Scientists think they’ve found out what could be at the root of autism and, no, it’s not vaccines. According to a new study, it could be caused by having too many brain connections called synapses.
“An increased number of synapses creates miscommunication among neurons in the developing brain that correlates with impairments in learning, although we don’t know how,” senior author Azad Bonni, head of the Department of Neuroscience at Washington University School of Medicine in St. Louis, explained in a statement.
Autism spectrum disorder (ASD) is a common neurodevelopmental condition affecting one in 68 people in the United States. It’s generally understood that there is a genetic aspect to ASD (it often runs in families), though environmental triggers may also play a role.
Several genes have been linked to people with autism. Six of these are called ubiquitin ligases and they’re responsible for attaching molecular tags called ubiquitins to proteins. Think of these genes as managers, telling their employees (the rest of the cell) how to handle the tagged proteins. Should they be discarded? Should they be taken to another part of the cell?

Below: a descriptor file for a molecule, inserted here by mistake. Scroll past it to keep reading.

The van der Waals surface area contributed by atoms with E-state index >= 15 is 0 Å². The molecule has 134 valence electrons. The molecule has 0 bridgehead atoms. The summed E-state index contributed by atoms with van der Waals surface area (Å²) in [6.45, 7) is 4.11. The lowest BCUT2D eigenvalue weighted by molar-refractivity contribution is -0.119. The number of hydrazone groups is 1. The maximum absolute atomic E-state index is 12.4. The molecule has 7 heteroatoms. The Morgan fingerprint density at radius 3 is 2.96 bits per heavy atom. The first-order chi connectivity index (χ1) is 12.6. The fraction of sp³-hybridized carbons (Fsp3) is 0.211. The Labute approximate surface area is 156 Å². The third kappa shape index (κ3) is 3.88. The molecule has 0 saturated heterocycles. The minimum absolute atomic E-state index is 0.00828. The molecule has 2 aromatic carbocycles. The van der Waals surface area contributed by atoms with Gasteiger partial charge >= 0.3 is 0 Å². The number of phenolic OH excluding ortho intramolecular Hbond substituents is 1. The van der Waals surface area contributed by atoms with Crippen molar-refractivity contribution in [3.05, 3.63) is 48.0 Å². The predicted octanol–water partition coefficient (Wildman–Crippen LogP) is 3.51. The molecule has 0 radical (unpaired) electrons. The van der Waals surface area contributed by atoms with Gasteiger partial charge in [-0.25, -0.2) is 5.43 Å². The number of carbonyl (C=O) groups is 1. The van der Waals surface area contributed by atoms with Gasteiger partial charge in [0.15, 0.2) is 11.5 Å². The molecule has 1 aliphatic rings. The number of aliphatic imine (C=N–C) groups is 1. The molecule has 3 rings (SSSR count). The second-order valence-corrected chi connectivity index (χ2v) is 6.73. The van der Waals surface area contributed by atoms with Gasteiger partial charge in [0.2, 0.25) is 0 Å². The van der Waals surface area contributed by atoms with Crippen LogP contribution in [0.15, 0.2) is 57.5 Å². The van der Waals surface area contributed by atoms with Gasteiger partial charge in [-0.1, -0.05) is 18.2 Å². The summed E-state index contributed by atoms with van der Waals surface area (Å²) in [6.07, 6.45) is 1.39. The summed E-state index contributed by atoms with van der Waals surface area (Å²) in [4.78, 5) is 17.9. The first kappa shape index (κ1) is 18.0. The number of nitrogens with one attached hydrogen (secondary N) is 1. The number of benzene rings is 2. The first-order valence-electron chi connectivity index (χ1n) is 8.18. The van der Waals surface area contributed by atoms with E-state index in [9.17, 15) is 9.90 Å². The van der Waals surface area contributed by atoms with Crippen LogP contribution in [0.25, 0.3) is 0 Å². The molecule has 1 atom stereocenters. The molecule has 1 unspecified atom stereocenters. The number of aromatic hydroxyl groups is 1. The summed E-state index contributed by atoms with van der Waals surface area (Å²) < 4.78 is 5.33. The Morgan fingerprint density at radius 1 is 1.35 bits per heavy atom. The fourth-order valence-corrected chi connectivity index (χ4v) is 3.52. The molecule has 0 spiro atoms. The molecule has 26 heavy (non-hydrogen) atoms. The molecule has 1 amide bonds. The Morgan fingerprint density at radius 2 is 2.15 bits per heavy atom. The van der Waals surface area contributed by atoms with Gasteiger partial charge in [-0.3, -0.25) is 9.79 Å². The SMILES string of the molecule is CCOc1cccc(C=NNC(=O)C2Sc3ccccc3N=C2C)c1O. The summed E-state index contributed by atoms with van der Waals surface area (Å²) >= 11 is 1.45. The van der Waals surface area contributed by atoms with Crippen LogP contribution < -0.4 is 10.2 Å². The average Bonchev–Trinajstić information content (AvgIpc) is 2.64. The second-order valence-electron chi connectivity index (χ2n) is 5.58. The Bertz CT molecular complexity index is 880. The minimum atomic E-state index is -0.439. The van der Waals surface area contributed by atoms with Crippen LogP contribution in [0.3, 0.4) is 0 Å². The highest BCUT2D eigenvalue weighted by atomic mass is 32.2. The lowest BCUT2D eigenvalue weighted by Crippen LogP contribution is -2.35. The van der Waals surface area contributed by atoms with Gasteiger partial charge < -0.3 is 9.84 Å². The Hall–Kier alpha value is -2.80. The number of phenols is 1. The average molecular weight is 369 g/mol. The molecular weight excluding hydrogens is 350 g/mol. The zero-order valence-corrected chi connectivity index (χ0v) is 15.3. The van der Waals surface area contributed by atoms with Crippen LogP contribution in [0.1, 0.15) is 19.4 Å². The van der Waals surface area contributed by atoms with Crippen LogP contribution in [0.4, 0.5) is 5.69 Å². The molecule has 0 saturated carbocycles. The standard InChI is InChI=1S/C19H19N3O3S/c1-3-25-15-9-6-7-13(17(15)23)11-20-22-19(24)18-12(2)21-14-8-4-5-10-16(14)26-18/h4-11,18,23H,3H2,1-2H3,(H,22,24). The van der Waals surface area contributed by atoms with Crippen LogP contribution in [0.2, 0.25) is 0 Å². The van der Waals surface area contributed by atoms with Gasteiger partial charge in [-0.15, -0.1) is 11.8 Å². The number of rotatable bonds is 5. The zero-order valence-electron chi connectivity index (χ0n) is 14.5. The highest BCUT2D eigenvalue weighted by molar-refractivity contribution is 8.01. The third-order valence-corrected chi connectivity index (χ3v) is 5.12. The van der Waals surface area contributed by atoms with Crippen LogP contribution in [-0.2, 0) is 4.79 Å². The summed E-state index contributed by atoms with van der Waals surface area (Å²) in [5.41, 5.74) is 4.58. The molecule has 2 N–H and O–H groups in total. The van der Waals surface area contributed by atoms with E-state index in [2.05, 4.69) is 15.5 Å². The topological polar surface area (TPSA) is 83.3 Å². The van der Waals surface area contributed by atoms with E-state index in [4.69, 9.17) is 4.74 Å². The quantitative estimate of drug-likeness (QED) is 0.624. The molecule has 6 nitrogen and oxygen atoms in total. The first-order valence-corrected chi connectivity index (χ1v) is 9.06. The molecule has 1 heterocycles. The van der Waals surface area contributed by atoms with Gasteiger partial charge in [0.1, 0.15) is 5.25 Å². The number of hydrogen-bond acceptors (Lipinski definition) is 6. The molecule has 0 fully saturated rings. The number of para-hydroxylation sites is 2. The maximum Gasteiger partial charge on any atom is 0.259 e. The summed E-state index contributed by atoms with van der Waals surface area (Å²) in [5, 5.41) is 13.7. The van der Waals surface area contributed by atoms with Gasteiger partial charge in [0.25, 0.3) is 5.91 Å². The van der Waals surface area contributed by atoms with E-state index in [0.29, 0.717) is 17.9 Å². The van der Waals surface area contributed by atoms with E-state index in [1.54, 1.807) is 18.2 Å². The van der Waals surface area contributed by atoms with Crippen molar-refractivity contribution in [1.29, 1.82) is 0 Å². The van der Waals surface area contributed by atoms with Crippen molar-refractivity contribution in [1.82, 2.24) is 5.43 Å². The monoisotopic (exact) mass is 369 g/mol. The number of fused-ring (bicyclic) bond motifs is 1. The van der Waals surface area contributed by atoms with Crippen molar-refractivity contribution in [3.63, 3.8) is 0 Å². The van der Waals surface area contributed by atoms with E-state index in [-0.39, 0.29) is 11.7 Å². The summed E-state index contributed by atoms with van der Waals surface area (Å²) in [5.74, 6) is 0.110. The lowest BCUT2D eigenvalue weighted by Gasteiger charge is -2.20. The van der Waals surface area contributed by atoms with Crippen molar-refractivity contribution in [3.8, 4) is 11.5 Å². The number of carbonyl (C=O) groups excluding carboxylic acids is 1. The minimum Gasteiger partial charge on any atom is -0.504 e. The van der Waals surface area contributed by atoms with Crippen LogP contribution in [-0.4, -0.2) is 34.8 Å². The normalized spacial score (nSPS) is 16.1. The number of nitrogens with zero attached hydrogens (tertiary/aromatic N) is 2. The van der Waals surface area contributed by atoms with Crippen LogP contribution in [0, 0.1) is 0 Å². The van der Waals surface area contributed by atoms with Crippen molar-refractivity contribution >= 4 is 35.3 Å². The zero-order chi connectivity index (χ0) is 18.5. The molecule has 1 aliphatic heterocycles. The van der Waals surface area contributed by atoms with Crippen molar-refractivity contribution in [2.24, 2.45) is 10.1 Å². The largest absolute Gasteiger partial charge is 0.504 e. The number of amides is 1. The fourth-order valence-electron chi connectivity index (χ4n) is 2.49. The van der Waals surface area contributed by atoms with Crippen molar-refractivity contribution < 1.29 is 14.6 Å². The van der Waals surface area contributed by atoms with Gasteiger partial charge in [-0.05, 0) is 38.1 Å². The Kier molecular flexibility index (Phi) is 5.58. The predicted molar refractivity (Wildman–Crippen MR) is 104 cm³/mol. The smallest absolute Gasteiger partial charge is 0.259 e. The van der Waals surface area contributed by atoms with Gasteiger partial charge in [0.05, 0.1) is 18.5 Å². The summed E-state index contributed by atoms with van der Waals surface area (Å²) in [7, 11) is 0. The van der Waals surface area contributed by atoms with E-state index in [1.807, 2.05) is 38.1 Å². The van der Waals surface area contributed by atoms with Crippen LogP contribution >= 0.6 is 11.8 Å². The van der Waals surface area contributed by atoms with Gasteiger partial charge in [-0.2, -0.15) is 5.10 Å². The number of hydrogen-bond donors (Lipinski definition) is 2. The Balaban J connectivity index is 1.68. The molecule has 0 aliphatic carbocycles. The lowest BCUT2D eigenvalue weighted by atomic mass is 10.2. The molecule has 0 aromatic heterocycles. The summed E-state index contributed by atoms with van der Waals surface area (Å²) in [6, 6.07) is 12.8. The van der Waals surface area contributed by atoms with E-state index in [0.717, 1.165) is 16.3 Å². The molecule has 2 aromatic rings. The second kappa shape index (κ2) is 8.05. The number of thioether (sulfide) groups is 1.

Some experts believe that individuals with autism have a gene mutation preventing one of their ubiquitin ligases from working correctly. To find out how and why this might be, the scientists at Washington University removed RNF8 (a ubiquitin gene) in neurons in the cerebellum (an area of the brain affected by autism) of young mice. The mice missing the gene developed an excess of synapses, which in turn affected their ability to learn.
Those mice had 50 percent more synapses than their peers, who had their RNF8 gene intact. The scientists then measured the electrical signal in the neurons and found that it was twice as strong compared to those with a normal functioning cell.
ASD affects language, attention, and movement; skills the cerebellum plays an essential role in. To see if the test mice had lower motor skills (a common symptom in people with autism), the researchers trained the mice to associate a puff of air to the eye with a blinking light. One week later, the control group avoided the irritation caused by the puff of air by closing their eyes 75 percent of the time. The test group only did so one-third of the time.
The scientists point out that a mouse that doesn’t shut its eyes when trained doesn’t quite equate to a human with autism (after all, the wiring of autistic brains is highly individualized), and more work is needed to verify the hypothesis. But it does reveal an interesting association between synapses and behavior that could one day lead to treatments.